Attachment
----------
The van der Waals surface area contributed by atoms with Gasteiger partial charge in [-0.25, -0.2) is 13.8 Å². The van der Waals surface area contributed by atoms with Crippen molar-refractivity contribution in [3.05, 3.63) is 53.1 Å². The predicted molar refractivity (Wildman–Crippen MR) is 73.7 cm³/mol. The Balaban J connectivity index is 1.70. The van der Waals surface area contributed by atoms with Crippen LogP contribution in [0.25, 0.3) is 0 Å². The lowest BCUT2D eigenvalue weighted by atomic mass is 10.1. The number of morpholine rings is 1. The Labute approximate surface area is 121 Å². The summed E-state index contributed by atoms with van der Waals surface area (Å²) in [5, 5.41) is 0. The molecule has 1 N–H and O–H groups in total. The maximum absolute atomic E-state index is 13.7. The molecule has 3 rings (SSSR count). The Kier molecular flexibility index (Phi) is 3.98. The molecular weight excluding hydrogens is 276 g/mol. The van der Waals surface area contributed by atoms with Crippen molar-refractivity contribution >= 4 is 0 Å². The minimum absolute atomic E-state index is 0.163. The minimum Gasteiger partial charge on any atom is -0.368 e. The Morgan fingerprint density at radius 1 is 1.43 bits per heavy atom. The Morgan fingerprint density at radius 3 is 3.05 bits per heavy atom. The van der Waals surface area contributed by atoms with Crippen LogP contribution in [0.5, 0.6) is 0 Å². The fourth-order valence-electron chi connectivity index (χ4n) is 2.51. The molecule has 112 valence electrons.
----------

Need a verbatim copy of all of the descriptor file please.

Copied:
The van der Waals surface area contributed by atoms with Gasteiger partial charge in [-0.25, -0.2) is 13.8 Å². The van der Waals surface area contributed by atoms with Crippen molar-refractivity contribution in [3.05, 3.63) is 53.1 Å². The predicted molar refractivity (Wildman–Crippen MR) is 73.7 cm³/mol. The Balaban J connectivity index is 1.70. The van der Waals surface area contributed by atoms with Crippen LogP contribution in [0.25, 0.3) is 0 Å². The lowest BCUT2D eigenvalue weighted by atomic mass is 10.1. The number of morpholine rings is 1. The Labute approximate surface area is 121 Å². The summed E-state index contributed by atoms with van der Waals surface area (Å²) in [5, 5.41) is 0. The molecule has 1 N–H and O–H groups in total. The maximum absolute atomic E-state index is 13.7. The molecule has 3 rings (SSSR count). The Kier molecular flexibility index (Phi) is 3.98. The molecular weight excluding hydrogens is 276 g/mol. The van der Waals surface area contributed by atoms with Crippen molar-refractivity contribution >= 4 is 0 Å². The minimum absolute atomic E-state index is 0.163. The minimum Gasteiger partial charge on any atom is -0.368 e. The Morgan fingerprint density at radius 1 is 1.43 bits per heavy atom. The Morgan fingerprint density at radius 3 is 3.05 bits per heavy atom. The van der Waals surface area contributed by atoms with Crippen LogP contribution in [0.5, 0.6) is 0 Å². The fourth-order valence-electron chi connectivity index (χ4n) is 2.51. The molecule has 112 valence electrons.